Small companies that aren't afraid to get the necessary funding, and that control their inventory and accounts receivable ''can compete with the big ones,'' says Wooding. Belonging to a cooperative – in Wooding's case, Daytona Beach, FL-based IMCO – helps him keep his costs competitive. ''If you make a mistake, don't try to sugarcoat it,'' he advises other small companies. ''Try to find out what happened and figure out how it won't happen again. And if you have a shipping mistake, make sure your driver picks it up next time he's out there.'' ''I love it,'' says Wooding, speaking about running his own distribution business. ''It allows me to do the things I was trained to do 20 years ago. I still believe beyond a shadow of a doubt that this is a relationship business. There's a huge market share for small independent companies that take care of their customers' needs and establish the right client base with a win/win for both.''

Keeping It Simple
The Cohens and Star Medical Distributors
Gary Cohen knows a thing or two about running a business. He and his wife, Roseann, have owned and operated half a dozen of them since they got married 31 years ago. Several have been in healthcare, but some have not. For example, in the late 1970s, they owned a national mail-order tennis goods business. Today, they operate Star Medical Distributors, Fort Lauderdale, FL.

Gary and Roseann first got into healthcare distribution when they opened Facility Supply in Miami in 1986. As an assisted-living-facility administrator, Roseann had discovered that getting supplies was one of the hardest parts of her job. To the Cohens, that spelled opportunity. ''In South Florida, we have no lack of nursing homes or old people,'' says Cohen.

They began by selling paper goods – e.g., toilet paper and paper towels – to nursing homes. Then, in 1987, Cohen decided that the company should branch out into medical supplies as well. One of its first products was diapers from Inbrand (now part of Tyco). Later, they began handling First Quality products. Before long, the company exceeded $10 million in sales. In 1989, Gary's brother, Myron, joined the company as director of sales.

Given its success, Facility Supply became an acquisition target. In November 1995, it merged with Atlantic Medical Supply, a long-term-care distributor. Less than a year later, the newly merged company was itself acquired by Retirement Care Associates, an Atlanta-based operator of nursing homes. Subsequently, RCA was acquired by Albuquerque, NM-based Sun Healthcare, an operator of long-term-care and subacute-care facilities around the country, and owner of a medical distribution company, SunChoice.

The Cohens stayed with the company until their contract expired in August 1999, two months before Sun and its subsidiaries filed for protection under Chapter 11 of the bankruptcy law that August. (The company just emerged from Chapter 11 on Feb. 28, 2002.) When they left, ''we had no jobs, no nothing,'' he says. But they did have some contacts, and with the help of one of them, opened up Star Medical in November 1999. The company shipped its first goods in January 2000.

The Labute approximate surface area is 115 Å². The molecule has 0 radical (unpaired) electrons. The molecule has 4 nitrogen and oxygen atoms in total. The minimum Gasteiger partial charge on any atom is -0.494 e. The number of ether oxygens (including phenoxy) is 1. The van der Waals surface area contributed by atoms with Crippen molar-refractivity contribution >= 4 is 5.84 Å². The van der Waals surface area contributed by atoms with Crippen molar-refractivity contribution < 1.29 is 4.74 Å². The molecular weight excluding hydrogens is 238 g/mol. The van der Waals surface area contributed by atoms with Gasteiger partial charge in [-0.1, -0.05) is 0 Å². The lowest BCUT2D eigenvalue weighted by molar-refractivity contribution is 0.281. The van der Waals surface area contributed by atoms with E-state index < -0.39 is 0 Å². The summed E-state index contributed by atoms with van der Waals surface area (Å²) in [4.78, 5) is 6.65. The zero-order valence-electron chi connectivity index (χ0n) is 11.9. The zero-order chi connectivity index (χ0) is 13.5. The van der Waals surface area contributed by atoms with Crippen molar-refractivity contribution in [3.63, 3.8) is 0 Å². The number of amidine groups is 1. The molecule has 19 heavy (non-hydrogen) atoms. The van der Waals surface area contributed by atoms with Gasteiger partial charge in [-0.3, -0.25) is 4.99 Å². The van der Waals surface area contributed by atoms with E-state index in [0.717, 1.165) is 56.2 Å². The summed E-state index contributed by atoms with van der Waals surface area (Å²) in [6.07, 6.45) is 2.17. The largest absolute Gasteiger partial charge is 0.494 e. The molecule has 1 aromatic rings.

Star Medical
''From the time we started Star, we stayed away from Medicare and Medicaid billing,'' he says. The Cohens didn't want their long-term-care customers to perceive Star as a potential competitor for their business. Nor did they want to spend a lot of time on billing matters. ''We tried to do what we do best – move boxes, get them to the customer on time, and provide good pricing,'' says Cohen.

It was a good formula. Last year, the company reached $8.5 million in sales. This year, Cohen expects sales to exceed $12 million. With five reps on the street, Star covers the entire state of Florida and parts of Georgia, Alabama and Louisiana. The company is currently evaluating expansion opportunities in the Southeastern United States.

Star delivers 98 percent of its products on a next-day basis, the vast majority on its own trucks. Approximately 40 percent of its business is comprised of long-term-care or assisted-living facilities, between 20 percent and 30 percent home care, 10 percent to 15 percent closed and independent pharmacies, and 10 percent to 15 percent in government and export sales. The company also exports to the Caribbean and South America its private-label Star Touch gloves and its private-label Star Comfort incontinence briefs. It is developing a private-label line of wipes.

Gary serves as company president, Roseann as director of operations, and Myron as director of sales.

Although Cohen shuns corporate life, he's not altogether opposed to it. ''To tell you the truth, we used a lot of what the large corporations taught us,'' he says. ''A lot of what they do is right.'' At the same time, though, he believes that too many big companies ''take a perfectly oiled business, put it in a bag, shake it up, and whichever way it comes out is the way it ends up. In our type of business, you need a little bit more tender loving care.''

The real answers are simple, he says: ''Good pricing, good service, and telling your customers the truth.''